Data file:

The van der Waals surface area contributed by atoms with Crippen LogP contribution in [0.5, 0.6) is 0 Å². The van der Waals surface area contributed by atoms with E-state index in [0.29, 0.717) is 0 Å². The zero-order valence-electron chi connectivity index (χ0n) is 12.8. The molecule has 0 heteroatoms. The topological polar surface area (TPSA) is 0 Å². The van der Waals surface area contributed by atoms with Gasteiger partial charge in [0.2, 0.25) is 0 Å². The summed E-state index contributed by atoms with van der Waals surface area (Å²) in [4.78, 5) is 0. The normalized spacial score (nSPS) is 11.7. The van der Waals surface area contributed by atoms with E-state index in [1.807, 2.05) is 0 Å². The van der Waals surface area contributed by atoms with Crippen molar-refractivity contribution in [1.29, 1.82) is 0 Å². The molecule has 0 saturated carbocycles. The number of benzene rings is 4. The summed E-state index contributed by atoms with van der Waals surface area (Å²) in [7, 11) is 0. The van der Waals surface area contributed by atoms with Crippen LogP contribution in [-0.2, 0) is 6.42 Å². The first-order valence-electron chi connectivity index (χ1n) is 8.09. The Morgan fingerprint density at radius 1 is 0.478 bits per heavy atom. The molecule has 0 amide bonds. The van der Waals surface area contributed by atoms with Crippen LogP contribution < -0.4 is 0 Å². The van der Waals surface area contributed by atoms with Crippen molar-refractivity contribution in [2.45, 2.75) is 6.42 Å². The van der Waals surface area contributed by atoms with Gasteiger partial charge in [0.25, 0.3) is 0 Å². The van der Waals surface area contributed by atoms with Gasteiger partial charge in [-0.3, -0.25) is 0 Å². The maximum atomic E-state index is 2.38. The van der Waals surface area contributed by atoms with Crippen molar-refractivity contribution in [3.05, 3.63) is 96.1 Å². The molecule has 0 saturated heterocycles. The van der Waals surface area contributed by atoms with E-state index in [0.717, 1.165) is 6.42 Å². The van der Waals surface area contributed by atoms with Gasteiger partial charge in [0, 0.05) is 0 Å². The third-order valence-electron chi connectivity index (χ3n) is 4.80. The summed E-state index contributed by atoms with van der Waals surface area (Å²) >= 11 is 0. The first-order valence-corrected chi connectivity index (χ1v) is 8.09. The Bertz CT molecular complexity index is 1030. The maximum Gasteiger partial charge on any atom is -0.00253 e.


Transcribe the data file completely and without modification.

The van der Waals surface area contributed by atoms with Crippen LogP contribution in [0.5, 0.6) is 0 Å². The van der Waals surface area contributed by atoms with E-state index in [0.29, 0.717) is 0 Å². The zero-order valence-electron chi connectivity index (χ0n) is 12.8. The molecule has 0 heteroatoms. The topological polar surface area (TPSA) is 0 Å². The van der Waals surface area contributed by atoms with Gasteiger partial charge in [0.2, 0.25) is 0 Å². The summed E-state index contributed by atoms with van der Waals surface area (Å²) in [4.78, 5) is 0. The normalized spacial score (nSPS) is 11.7. The van der Waals surface area contributed by atoms with E-state index in [1.807, 2.05) is 0 Å². The van der Waals surface area contributed by atoms with Crippen molar-refractivity contribution in [1.29, 1.82) is 0 Å². The molecule has 0 saturated carbocycles. The number of benzene rings is 4. The summed E-state index contributed by atoms with van der Waals surface area (Å²) in [7, 11) is 0. The van der Waals surface area contributed by atoms with Crippen LogP contribution in [-0.2, 0) is 6.42 Å². The first-order valence-electron chi connectivity index (χ1n) is 8.09. The Morgan fingerprint density at radius 1 is 0.478 bits per heavy atom. The molecule has 0 amide bonds. The van der Waals surface area contributed by atoms with Crippen LogP contribution < -0.4 is 0 Å². The van der Waals surface area contributed by atoms with Crippen molar-refractivity contribution in [2.45, 2.75) is 6.42 Å². The van der Waals surface area contributed by atoms with Gasteiger partial charge in [0.25, 0.3) is 0 Å². The van der Waals surface area contributed by atoms with Gasteiger partial charge in [-0.3, -0.25) is 0 Å². The maximum atomic E-state index is 2.38. The van der Waals surface area contributed by atoms with Crippen molar-refractivity contribution in [3.05, 3.63) is 96.1 Å². The molecule has 0 saturated heterocycles. The van der Waals surface area contributed by atoms with E-state index in [0.717, 1.165) is 6.42 Å². The van der Waals surface area contributed by atoms with Gasteiger partial charge in [0, 0.05) is 0 Å². The third-order valence-electron chi connectivity index (χ3n) is 4.80. The summed E-state index contributed by atoms with van der Waals surface area (Å²) >= 11 is 0. The first-order valence-corrected chi connectivity index (χ1v) is 8.09. The Bertz CT molecular complexity index is 1030. The maximum Gasteiger partial charge on any atom is -0.00253 e.